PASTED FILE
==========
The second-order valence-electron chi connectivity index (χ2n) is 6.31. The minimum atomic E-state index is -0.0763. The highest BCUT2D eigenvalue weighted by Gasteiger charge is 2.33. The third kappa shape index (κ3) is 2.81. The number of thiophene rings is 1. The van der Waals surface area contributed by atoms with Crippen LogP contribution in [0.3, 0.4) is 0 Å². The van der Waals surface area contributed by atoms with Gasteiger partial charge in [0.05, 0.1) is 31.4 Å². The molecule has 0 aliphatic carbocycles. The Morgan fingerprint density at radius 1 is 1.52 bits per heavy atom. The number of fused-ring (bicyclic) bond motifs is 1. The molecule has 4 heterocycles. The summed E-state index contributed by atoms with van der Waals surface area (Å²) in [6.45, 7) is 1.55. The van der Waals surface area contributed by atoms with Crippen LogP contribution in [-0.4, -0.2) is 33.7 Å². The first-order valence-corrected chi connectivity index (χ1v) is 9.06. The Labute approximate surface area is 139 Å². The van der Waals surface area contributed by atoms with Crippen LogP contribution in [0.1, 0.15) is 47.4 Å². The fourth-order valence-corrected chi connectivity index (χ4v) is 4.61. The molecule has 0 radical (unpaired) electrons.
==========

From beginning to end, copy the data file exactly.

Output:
The second-order valence-electron chi connectivity index (χ2n) is 6.31. The minimum atomic E-state index is -0.0763. The highest BCUT2D eigenvalue weighted by Gasteiger charge is 2.33. The third kappa shape index (κ3) is 2.81. The number of thiophene rings is 1. The van der Waals surface area contributed by atoms with Crippen LogP contribution in [0.3, 0.4) is 0 Å². The van der Waals surface area contributed by atoms with Gasteiger partial charge in [0.05, 0.1) is 31.4 Å². The molecule has 0 aliphatic carbocycles. The Morgan fingerprint density at radius 1 is 1.52 bits per heavy atom. The number of fused-ring (bicyclic) bond motifs is 1. The molecule has 4 heterocycles. The summed E-state index contributed by atoms with van der Waals surface area (Å²) in [6.45, 7) is 1.55. The van der Waals surface area contributed by atoms with Crippen LogP contribution in [-0.4, -0.2) is 33.7 Å². The first-order valence-corrected chi connectivity index (χ1v) is 9.06. The Labute approximate surface area is 139 Å². The van der Waals surface area contributed by atoms with Crippen LogP contribution in [0.1, 0.15) is 47.4 Å². The fourth-order valence-corrected chi connectivity index (χ4v) is 4.61. The molecule has 0 radical (unpaired) electrons.